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25.05.2015, 22:22
I prefer to call the following interview: “Five years later”. It is interesting to compare the solidity and openness of Lena five years after her great success at the European Song Contest with the inquisitive interview she gave (had to give) on Radio Ö3, interviewer: Claudia Stöckl (translation here in this section under http://www.lenameyerlandrut-fanclub.de/forum/showthread.php?3871-Lena-s-interview-on-%D63-16th-May-2010 )
Again, after a long absence I translated the article as best as I could, flaws, mistakes and misunderstandings go all to my account. And again: There wasn’t sufficient time to revise the whole text sufficiently.
The original source can be found here: http://www.zeit.de/zeit-magazin/2015/15/lena-meyer-landrut-esc-erfolg-portrait
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Lena Meyer-Landrut: About Loving and Being Loved

Five years ago, the singer Lena Meyer-Landrut enchanted Germany. And Today?
By Christoph Amend

“I really did survive it”, says singer Lena Meyer-Landrut right at the beginning of our talk. Her voice sounds slightly relieved and slightly astonished about the time which has elapsed since our last encounter. Five years ago, I accompanied her for a portrait for a while and experienced how Germany idolised and cheered her. She was just nineteen, then. Hans-Dietrich Genscher (i.e. former minister of foreign affairs, N.B.pit) wouldn’t want to stop hand-shakes with her at an award show; and in Baden-Baden, she could only escape from a mob of screaming people into a bus with the help of bodyguards. “As we sat there in the bus and the people were hitting the panes and the plates”, she remembers ”that was really intense, a state of exception.”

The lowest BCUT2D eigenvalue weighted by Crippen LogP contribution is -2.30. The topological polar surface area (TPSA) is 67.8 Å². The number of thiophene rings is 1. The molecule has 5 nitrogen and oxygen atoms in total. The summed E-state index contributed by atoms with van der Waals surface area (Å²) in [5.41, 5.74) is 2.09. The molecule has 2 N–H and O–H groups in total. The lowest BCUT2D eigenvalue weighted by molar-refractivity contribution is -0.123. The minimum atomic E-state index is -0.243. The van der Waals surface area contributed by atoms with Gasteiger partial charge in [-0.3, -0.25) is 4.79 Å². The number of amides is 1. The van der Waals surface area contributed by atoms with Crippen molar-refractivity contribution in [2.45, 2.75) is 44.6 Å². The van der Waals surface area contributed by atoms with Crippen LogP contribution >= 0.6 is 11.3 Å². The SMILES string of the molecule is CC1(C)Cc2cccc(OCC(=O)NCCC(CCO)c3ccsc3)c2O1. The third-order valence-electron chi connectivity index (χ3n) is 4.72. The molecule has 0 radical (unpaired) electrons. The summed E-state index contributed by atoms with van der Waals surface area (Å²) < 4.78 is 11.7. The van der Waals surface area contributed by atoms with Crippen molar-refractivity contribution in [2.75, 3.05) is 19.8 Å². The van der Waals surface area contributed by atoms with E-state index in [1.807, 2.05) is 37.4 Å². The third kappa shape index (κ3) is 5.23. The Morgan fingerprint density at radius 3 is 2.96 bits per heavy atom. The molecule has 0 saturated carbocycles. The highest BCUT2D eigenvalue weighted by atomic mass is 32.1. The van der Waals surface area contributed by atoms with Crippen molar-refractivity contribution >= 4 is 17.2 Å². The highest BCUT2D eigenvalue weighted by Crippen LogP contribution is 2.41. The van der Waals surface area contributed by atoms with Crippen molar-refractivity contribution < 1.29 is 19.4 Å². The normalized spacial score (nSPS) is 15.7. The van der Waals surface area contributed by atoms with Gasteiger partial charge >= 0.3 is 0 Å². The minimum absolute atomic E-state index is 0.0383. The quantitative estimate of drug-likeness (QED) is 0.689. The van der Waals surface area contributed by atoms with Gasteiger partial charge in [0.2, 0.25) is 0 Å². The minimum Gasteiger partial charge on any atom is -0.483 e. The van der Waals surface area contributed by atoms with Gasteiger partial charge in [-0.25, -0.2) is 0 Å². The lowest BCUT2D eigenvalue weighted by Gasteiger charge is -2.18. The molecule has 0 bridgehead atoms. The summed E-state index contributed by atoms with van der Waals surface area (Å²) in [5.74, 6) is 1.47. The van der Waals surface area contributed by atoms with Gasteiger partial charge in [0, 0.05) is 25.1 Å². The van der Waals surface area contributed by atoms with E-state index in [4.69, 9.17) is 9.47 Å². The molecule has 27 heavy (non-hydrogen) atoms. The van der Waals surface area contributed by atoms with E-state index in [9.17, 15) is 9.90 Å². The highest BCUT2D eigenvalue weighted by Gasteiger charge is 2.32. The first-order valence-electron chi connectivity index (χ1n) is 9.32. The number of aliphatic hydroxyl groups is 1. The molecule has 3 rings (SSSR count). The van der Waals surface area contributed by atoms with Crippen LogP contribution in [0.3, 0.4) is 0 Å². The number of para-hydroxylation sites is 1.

Five years later, it’s a Friday morning, Lena Meyer –Landrut is sitting cross legged on a couch of a bar of the Grand Hotel Esplanade in Berlin. She has ordered a “Spezi” (i.e. a soft drink, mixture of Coke and orange lemonade, N.B. pit), the presentation of the Echo Awards took place yesterday evening, the most important German music award. Lena Meyer-Landrut gave a laudatory speech. “I walked there far too long on high heels.” That’s why she immediately threw off the comfortable boots she had been wearing today and stretched her white batik dress like a blanket over her legs and feet.

Five years. She summarises this such: “One year everything was perfect, then, everything I did was bad. Later on, it calmed down and then there was a comeback. If I had considered it, I should have become mad.

It was in May 2010 when Lena Meyer-Landrut won the Eurovision Song Contest as the first German contestant since 1982. She had been discovered in the casting show ‘Our Star for Oslo’. When she became really a star after Oslo, three of her songs were top five in the German charts at the same time – and she herself, she was landing on the airport of her home town Hannover, broadcast by public TV. She was welcomed by the then governor of Lower Saxonia, Christian Wulff, and cheered by 40 000 fans. Into the official guest book of Hanover, she wrote: “Wow! Dammed axe, that’s wicked!”